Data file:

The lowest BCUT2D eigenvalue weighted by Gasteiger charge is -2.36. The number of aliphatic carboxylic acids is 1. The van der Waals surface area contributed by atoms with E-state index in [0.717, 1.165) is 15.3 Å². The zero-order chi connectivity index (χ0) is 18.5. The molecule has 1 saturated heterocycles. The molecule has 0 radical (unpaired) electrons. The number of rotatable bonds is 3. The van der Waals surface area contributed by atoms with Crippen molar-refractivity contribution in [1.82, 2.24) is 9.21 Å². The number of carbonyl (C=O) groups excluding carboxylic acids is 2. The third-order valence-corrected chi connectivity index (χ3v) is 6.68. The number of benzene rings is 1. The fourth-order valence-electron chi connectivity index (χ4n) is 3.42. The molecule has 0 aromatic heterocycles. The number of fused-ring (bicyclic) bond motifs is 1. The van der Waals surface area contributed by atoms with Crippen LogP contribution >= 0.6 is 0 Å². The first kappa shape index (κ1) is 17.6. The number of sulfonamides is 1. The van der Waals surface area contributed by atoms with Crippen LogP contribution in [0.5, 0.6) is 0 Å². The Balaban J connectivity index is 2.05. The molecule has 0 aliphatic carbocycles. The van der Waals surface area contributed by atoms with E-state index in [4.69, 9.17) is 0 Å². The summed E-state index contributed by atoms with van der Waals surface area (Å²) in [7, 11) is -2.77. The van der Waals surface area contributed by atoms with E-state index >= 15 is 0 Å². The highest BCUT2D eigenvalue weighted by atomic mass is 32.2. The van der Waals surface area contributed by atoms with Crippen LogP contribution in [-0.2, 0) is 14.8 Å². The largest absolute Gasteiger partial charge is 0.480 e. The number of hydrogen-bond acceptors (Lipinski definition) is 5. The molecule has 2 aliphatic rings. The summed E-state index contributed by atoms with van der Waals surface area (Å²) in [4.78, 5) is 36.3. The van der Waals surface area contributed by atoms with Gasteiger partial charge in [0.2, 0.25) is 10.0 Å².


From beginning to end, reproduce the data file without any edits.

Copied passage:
The lowest BCUT2D eigenvalue weighted by Gasteiger charge is -2.36. The number of aliphatic carboxylic acids is 1. The van der Waals surface area contributed by atoms with E-state index in [0.717, 1.165) is 15.3 Å². The zero-order chi connectivity index (χ0) is 18.5. The molecule has 1 saturated heterocycles. The molecule has 0 radical (unpaired) electrons. The number of rotatable bonds is 3. The van der Waals surface area contributed by atoms with Crippen molar-refractivity contribution in [1.82, 2.24) is 9.21 Å². The number of carbonyl (C=O) groups excluding carboxylic acids is 2. The third-order valence-corrected chi connectivity index (χ3v) is 6.68. The number of benzene rings is 1. The fourth-order valence-electron chi connectivity index (χ4n) is 3.42. The molecule has 0 aromatic heterocycles. The number of fused-ring (bicyclic) bond motifs is 1. The van der Waals surface area contributed by atoms with Crippen LogP contribution >= 0.6 is 0 Å². The first kappa shape index (κ1) is 17.6. The number of sulfonamides is 1. The van der Waals surface area contributed by atoms with Crippen LogP contribution in [0.5, 0.6) is 0 Å². The Balaban J connectivity index is 2.05. The molecule has 0 aliphatic carbocycles. The van der Waals surface area contributed by atoms with E-state index in [4.69, 9.17) is 0 Å². The summed E-state index contributed by atoms with van der Waals surface area (Å²) in [7, 11) is -2.77. The van der Waals surface area contributed by atoms with E-state index >= 15 is 0 Å². The highest BCUT2D eigenvalue weighted by atomic mass is 32.2. The van der Waals surface area contributed by atoms with Crippen LogP contribution in [-0.2, 0) is 14.8 Å². The largest absolute Gasteiger partial charge is 0.480 e. The number of hydrogen-bond acceptors (Lipinski definition) is 5. The molecule has 2 aliphatic rings. The summed E-state index contributed by atoms with van der Waals surface area (Å²) in [4.78, 5) is 36.3. The van der Waals surface area contributed by atoms with Gasteiger partial charge in [0.2, 0.25) is 10.0 Å².